25th Sunday in Ordinary Time: Readings: Amos 8:4-7; 1Timothy 2:1-8; Luke 16:1-13
(Parable of the Unjust Steward, Jan Luyken)
Perhaps, you are puzzled, confused, disturbed, or shocked after listening to this Gospel reading; and especially the praise of this bad steward. How can an employee cheat his employer, manager cheat his master and still get appreciation for his cunning dealings.
Luke 16:10 “Whoever is faithful in very little is faithful also in much; and whoever is dishonest in a very little is dishonest also in much.”
Jesus is speaking about practical things, things that happen in our everyday life. Each one of us deal with money, make financial transactions, either big or small. We own things of others and make our life.
What is the mind of Jesus while he gives us this parable: The parable of the dishonest manager?
Amendments and corrections in one’s life are very important. Even if they come towards the end of one’s life still they are very significant.
Just like that thief who at the last minutes of his life on the cross realised his mistake and asks Jesus in saving his life (Luke 23:43).
The master praises not the way his steward managed his things, not his earlier dealings but in order to save himself at the last moment at his job, he makes amendments, becomes gentler to his debtors. Begins to build relationships. That is what catches the eye of the master.
What must have felt early Christians reading this parable?
Dismay! The path early Christians have chosen is important, now is the time to be part of the new Creation.
What is the meaning for us today the Christians of 21st Century?
We are not masters of ourselves, interdependency is the hall mark of our Christian life. Relationships matter in our everyday life. We make best use of the things for the greater good. We should ensure our future, our future in God
Jesus also tells us how to utilize of our material goods for the greater glory of God.
Christ talks of two realms in the Gospel: the realm of the “children of this world” and that of the “children of light”. The parable, while using what is an extraordinary image in the setting of the realm of the children of this world, is really about how God acts for his purposes in us, who are “children of light” and how we should act for his purposes in that realm. If the wicked of the children of this world can use the resources at their disposal for their selfish ends, how much more should the children of light should be able to use the resources at their disposal for the purposes of the God whose resources they are.
Children of light are those who are spiritually enlightened contrasted with children of darkness.
The New Testament speaks of light and darkness.
Jesus says in Matthew’s gospel (5:14) “You are the light of the world.” Again, Matthew 8:12 “but the children of the kingdom will be thrown out into the darkness outside, where there will be weeping and grinding of teeth.”
In John 12:36, Jesus says “while you have the light, believe in the light, so that you may become children of light.”
These week days we have been reading Epistle to the Ephesians. St Paul writes to Ephesians 5:8 “You were darkness once, but now you are light in the Lord; behave as children of light,”
In 1 Thessalonians 5:4–5, St Pauls says, “but you, brothers, do not live in the dark, that the Day should take you unawares like a thief. No, you are all children of light and children of the day: we do not belong to the night or to darkness,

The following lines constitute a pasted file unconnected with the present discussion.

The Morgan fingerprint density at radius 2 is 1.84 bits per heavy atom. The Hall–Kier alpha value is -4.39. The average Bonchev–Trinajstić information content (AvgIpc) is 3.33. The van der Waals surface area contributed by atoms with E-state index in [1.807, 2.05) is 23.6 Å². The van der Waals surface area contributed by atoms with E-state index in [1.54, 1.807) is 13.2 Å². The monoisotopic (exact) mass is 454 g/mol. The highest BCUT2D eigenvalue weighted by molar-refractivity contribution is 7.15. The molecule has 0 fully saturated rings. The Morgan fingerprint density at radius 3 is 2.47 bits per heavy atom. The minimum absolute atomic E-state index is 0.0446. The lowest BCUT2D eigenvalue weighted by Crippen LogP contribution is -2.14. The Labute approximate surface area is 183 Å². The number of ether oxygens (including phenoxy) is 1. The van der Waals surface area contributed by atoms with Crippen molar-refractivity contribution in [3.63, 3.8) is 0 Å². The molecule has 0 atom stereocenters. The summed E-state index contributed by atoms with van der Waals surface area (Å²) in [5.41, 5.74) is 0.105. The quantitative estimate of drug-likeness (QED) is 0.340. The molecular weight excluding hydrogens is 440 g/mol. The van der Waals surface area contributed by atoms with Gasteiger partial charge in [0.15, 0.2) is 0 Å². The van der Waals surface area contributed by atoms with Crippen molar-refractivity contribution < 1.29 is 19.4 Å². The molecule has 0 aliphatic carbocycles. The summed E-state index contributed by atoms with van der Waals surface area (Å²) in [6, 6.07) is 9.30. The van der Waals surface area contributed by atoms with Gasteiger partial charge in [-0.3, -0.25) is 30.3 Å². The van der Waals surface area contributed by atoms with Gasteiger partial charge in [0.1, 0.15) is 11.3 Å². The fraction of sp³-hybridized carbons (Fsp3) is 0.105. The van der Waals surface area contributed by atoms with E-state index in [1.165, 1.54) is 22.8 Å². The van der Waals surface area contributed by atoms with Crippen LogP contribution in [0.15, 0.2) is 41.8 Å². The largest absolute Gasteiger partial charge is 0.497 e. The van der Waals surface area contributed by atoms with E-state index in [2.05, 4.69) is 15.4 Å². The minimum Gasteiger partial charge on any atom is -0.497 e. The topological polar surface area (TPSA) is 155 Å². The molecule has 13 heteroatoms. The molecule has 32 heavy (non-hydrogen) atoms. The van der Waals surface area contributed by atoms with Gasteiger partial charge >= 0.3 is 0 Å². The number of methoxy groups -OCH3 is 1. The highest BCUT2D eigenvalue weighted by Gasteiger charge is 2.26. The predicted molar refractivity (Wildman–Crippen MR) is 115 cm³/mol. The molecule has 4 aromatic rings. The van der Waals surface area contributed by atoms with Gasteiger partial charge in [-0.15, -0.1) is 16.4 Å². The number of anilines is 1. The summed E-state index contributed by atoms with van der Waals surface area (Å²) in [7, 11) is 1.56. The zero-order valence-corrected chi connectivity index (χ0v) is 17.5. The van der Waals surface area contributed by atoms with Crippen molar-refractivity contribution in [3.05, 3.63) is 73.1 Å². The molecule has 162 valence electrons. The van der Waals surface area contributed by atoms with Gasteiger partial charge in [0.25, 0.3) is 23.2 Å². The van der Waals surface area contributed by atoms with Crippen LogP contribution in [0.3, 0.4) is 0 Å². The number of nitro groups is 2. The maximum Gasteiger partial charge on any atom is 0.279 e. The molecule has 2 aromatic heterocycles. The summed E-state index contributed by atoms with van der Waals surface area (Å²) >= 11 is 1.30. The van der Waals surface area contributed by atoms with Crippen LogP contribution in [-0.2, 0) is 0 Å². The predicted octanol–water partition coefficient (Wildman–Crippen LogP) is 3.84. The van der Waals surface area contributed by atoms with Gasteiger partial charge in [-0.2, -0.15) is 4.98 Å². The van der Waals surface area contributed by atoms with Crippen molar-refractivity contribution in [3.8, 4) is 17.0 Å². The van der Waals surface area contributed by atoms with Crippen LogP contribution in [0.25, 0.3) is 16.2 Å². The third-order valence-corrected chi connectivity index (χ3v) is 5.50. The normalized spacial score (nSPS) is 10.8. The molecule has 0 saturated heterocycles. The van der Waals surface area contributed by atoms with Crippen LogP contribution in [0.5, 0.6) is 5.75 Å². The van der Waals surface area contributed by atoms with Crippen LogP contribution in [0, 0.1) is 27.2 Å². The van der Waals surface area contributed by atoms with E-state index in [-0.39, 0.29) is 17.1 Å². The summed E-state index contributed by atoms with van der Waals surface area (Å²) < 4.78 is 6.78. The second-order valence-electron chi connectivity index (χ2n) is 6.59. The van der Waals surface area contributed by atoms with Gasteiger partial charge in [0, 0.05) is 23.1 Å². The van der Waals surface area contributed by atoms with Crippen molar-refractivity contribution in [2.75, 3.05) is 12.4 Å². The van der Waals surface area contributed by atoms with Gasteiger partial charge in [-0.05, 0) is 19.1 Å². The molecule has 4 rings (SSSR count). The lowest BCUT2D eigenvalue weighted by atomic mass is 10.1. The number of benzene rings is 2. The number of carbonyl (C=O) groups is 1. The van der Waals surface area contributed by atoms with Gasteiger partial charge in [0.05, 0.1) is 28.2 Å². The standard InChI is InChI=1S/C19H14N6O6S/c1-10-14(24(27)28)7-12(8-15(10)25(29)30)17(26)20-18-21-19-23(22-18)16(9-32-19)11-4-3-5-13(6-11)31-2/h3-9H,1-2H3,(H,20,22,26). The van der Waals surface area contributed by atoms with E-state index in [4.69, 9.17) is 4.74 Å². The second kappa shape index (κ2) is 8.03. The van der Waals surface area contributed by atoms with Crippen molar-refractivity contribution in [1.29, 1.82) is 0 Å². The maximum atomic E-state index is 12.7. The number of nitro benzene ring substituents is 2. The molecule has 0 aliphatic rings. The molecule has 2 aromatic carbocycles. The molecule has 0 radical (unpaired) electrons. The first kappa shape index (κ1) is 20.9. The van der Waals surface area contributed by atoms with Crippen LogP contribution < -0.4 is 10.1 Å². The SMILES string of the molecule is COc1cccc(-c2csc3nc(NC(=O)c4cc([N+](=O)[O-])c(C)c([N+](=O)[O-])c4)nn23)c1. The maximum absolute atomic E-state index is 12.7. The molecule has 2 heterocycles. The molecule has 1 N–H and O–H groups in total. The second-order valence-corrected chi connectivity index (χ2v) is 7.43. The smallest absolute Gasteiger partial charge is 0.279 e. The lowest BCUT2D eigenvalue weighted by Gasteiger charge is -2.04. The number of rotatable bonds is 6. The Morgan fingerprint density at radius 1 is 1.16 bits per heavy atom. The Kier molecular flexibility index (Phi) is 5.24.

There is so much criminality in business and corruption is rampant. In spite of social welfare, the poor and the needy continue to be exploited and trampled on. It’s reminder that there is a judgment. The very existence of social welfare is the result of social imbalances in the distribution of a community’s wealth.
Prophet Amos who lived in the 8th Century BC speaks about justice and justice of God in the first reading that we heard.
And yet some are even critical of the existence of social welfare. “Let them work hard like the rest of us!” One is reminded of the late Bishop Helder Camara of Recife in Brazil. He was an outspoken critic of injustice in his society. He used to say: “When I give money to the poor, they call me a saint; when I ask why they are poor, they call me a Communist.”
Any diminution of human dignity (which demands a certain minimum material standard of living) cannot be tolerated by the conscientious and loving Christian. Some have been given more talents than others (and the Gospel clearly recognises this) but these gifts are to be used not to get more for oneself but to offer more for the building up of the Kingdom community. The greater our gifts, the greater our responsibility to share them with those who have less.
We need to be constantly reminded that we are the stewards and never the owners of what we possess. We have no absolute right to anything we have. “I can do what I like with my money and property because it’s mine” is not a statement any committed Christian can make.
But what is that message here? We are stewards of God’s creation. Everything we have, be it material wealth, or the gifts and talents that God has given us, or even our life itself, everything belongs ultimately to God. Just as we count money, God too counts, but he counts us how much good we do, how sincere, honest we are. He will, one day, call each of us to himself and require from us an account of our stewardship, and so we must be astute stewards.
God wants everyone to be saved and at the judgment what counts is our sincerity, honesty and goodness (see Luke 16:14). We have to count on our Lord, be the imitators of Him. Only then God will also count us and allow us to be part of His life, part of eternity (see John 14:2).
- Olvin Veigas, SJ